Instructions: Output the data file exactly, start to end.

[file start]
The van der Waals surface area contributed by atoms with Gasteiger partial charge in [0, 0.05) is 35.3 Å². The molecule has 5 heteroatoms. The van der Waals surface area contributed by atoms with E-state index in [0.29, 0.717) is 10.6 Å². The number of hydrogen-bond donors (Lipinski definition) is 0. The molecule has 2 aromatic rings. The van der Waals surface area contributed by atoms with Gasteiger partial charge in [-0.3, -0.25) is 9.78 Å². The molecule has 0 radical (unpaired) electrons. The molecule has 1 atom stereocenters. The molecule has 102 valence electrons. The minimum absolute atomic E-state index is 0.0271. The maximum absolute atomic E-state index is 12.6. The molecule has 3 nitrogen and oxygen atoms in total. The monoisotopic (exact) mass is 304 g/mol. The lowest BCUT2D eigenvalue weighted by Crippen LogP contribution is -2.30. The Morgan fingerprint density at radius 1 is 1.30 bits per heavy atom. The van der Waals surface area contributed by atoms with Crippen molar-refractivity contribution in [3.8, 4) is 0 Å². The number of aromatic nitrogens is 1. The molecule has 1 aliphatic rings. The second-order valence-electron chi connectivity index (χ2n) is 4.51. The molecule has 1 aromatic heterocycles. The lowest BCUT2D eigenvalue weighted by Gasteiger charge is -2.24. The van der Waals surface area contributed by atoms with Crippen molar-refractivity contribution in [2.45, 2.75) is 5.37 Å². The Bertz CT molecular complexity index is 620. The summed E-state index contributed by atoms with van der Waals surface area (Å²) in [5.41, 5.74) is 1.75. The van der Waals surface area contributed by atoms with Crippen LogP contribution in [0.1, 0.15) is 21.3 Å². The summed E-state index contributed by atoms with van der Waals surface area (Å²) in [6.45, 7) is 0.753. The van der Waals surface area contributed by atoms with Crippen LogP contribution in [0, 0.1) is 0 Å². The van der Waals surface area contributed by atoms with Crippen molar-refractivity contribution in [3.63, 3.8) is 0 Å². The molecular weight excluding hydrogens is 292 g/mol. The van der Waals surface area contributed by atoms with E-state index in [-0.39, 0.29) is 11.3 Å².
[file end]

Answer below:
The van der Waals surface area contributed by atoms with Gasteiger partial charge in [0, 0.05) is 35.3 Å². The molecule has 5 heteroatoms. The van der Waals surface area contributed by atoms with E-state index in [0.29, 0.717) is 10.6 Å². The number of hydrogen-bond donors (Lipinski definition) is 0. The molecule has 2 aromatic rings. The van der Waals surface area contributed by atoms with Gasteiger partial charge in [-0.3, -0.25) is 9.78 Å². The molecule has 0 radical (unpaired) electrons. The molecule has 1 atom stereocenters. The molecule has 102 valence electrons. The minimum absolute atomic E-state index is 0.0271. The maximum absolute atomic E-state index is 12.6. The molecule has 3 nitrogen and oxygen atoms in total. The monoisotopic (exact) mass is 304 g/mol. The lowest BCUT2D eigenvalue weighted by Crippen LogP contribution is -2.30. The Morgan fingerprint density at radius 1 is 1.30 bits per heavy atom. The van der Waals surface area contributed by atoms with Crippen molar-refractivity contribution in [3.8, 4) is 0 Å². The number of aromatic nitrogens is 1. The molecule has 1 aliphatic rings. The second-order valence-electron chi connectivity index (χ2n) is 4.51. The molecule has 1 aromatic heterocycles. The lowest BCUT2D eigenvalue weighted by Gasteiger charge is -2.24. The van der Waals surface area contributed by atoms with Crippen molar-refractivity contribution in [2.45, 2.75) is 5.37 Å². The Bertz CT molecular complexity index is 620. The summed E-state index contributed by atoms with van der Waals surface area (Å²) in [5.41, 5.74) is 1.75. The van der Waals surface area contributed by atoms with Crippen LogP contribution in [0.1, 0.15) is 21.3 Å². The summed E-state index contributed by atoms with van der Waals surface area (Å²) in [6.45, 7) is 0.753. The van der Waals surface area contributed by atoms with Crippen LogP contribution in [0, 0.1) is 0 Å². The van der Waals surface area contributed by atoms with Crippen molar-refractivity contribution in [3.63, 3.8) is 0 Å². The molecular weight excluding hydrogens is 292 g/mol. The van der Waals surface area contributed by atoms with E-state index in [-0.39, 0.29) is 11.3 Å².